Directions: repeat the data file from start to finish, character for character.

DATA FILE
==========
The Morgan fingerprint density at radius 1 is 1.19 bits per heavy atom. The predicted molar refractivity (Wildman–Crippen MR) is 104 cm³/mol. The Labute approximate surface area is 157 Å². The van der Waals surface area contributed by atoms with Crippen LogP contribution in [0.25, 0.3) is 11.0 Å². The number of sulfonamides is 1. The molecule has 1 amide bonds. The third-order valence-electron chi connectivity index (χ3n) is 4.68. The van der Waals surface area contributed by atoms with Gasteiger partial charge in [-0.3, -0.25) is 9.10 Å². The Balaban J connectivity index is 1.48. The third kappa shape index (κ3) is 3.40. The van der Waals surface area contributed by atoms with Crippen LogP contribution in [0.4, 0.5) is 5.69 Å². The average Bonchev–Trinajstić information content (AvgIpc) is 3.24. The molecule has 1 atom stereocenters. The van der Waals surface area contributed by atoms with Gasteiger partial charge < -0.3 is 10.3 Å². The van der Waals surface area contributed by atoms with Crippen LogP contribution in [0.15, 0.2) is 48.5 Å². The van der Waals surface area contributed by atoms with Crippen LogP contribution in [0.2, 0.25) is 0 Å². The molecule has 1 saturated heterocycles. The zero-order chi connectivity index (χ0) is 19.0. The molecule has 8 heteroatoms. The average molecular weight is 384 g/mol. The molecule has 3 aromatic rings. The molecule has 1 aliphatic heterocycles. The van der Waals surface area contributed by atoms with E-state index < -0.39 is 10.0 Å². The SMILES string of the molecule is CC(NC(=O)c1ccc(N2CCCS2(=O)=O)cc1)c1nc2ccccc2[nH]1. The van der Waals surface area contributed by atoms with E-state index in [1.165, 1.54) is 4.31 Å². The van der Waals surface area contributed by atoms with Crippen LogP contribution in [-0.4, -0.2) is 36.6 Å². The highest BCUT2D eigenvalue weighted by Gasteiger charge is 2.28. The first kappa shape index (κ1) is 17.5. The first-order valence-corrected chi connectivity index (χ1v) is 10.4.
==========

The Morgan fingerprint density at radius 1 is 1.19 bits per heavy atom. The predicted molar refractivity (Wildman–Crippen MR) is 104 cm³/mol. The Labute approximate surface area is 157 Å². The van der Waals surface area contributed by atoms with Crippen LogP contribution in [0.25, 0.3) is 11.0 Å². The number of sulfonamides is 1. The molecule has 1 amide bonds. The third-order valence-electron chi connectivity index (χ3n) is 4.68. The van der Waals surface area contributed by atoms with Gasteiger partial charge in [-0.3, -0.25) is 9.10 Å². The Balaban J connectivity index is 1.48. The third kappa shape index (κ3) is 3.40. The van der Waals surface area contributed by atoms with Crippen LogP contribution in [0.4, 0.5) is 5.69 Å². The average Bonchev–Trinajstić information content (AvgIpc) is 3.24. The molecule has 1 atom stereocenters. The van der Waals surface area contributed by atoms with Gasteiger partial charge < -0.3 is 10.3 Å². The van der Waals surface area contributed by atoms with Crippen LogP contribution in [0.15, 0.2) is 48.5 Å². The van der Waals surface area contributed by atoms with Crippen LogP contribution in [0.2, 0.25) is 0 Å². The molecule has 1 saturated heterocycles. The zero-order chi connectivity index (χ0) is 19.0. The molecule has 8 heteroatoms. The average molecular weight is 384 g/mol. The molecule has 3 aromatic rings. The molecule has 1 aliphatic heterocycles. The van der Waals surface area contributed by atoms with E-state index < -0.39 is 10.0 Å². The SMILES string of the molecule is CC(NC(=O)c1ccc(N2CCCS2(=O)=O)cc1)c1nc2ccccc2[nH]1. The van der Waals surface area contributed by atoms with E-state index in [1.165, 1.54) is 4.31 Å². The van der Waals surface area contributed by atoms with Crippen LogP contribution in [-0.4, -0.2) is 36.6 Å². The highest BCUT2D eigenvalue weighted by Gasteiger charge is 2.28. The first kappa shape index (κ1) is 17.5. The first-order valence-corrected chi connectivity index (χ1v) is 10.4.